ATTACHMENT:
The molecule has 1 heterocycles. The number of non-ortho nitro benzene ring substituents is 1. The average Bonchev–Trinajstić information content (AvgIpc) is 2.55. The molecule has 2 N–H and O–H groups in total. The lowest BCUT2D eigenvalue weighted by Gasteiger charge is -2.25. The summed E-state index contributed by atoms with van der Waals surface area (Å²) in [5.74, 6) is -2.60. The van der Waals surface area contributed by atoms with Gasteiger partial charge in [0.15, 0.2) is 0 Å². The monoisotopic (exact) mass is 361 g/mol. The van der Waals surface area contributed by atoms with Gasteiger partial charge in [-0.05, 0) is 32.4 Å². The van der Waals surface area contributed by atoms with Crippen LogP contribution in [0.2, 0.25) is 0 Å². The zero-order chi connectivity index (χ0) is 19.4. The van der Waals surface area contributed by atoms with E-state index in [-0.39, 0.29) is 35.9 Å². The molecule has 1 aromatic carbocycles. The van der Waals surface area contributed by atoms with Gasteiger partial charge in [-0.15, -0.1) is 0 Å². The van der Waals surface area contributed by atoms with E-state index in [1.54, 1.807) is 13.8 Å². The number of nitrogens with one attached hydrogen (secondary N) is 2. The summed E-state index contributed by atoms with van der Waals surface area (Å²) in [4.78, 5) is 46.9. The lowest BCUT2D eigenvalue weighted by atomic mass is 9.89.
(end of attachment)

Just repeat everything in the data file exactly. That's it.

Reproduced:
The molecule has 1 heterocycles. The number of non-ortho nitro benzene ring substituents is 1. The average Bonchev–Trinajstić information content (AvgIpc) is 2.55. The molecule has 2 N–H and O–H groups in total. The lowest BCUT2D eigenvalue weighted by Gasteiger charge is -2.25. The summed E-state index contributed by atoms with van der Waals surface area (Å²) in [5.74, 6) is -2.60. The van der Waals surface area contributed by atoms with Gasteiger partial charge in [0.15, 0.2) is 0 Å². The monoisotopic (exact) mass is 361 g/mol. The van der Waals surface area contributed by atoms with Gasteiger partial charge in [-0.05, 0) is 32.4 Å². The van der Waals surface area contributed by atoms with Crippen LogP contribution in [0.2, 0.25) is 0 Å². The zero-order chi connectivity index (χ0) is 19.4. The van der Waals surface area contributed by atoms with E-state index in [-0.39, 0.29) is 35.9 Å². The molecule has 1 aromatic carbocycles. The van der Waals surface area contributed by atoms with Gasteiger partial charge in [-0.15, -0.1) is 0 Å². The van der Waals surface area contributed by atoms with E-state index in [1.54, 1.807) is 13.8 Å². The number of nitrogens with one attached hydrogen (secondary N) is 2. The summed E-state index contributed by atoms with van der Waals surface area (Å²) in [4.78, 5) is 46.9. The lowest BCUT2D eigenvalue weighted by atomic mass is 9.89.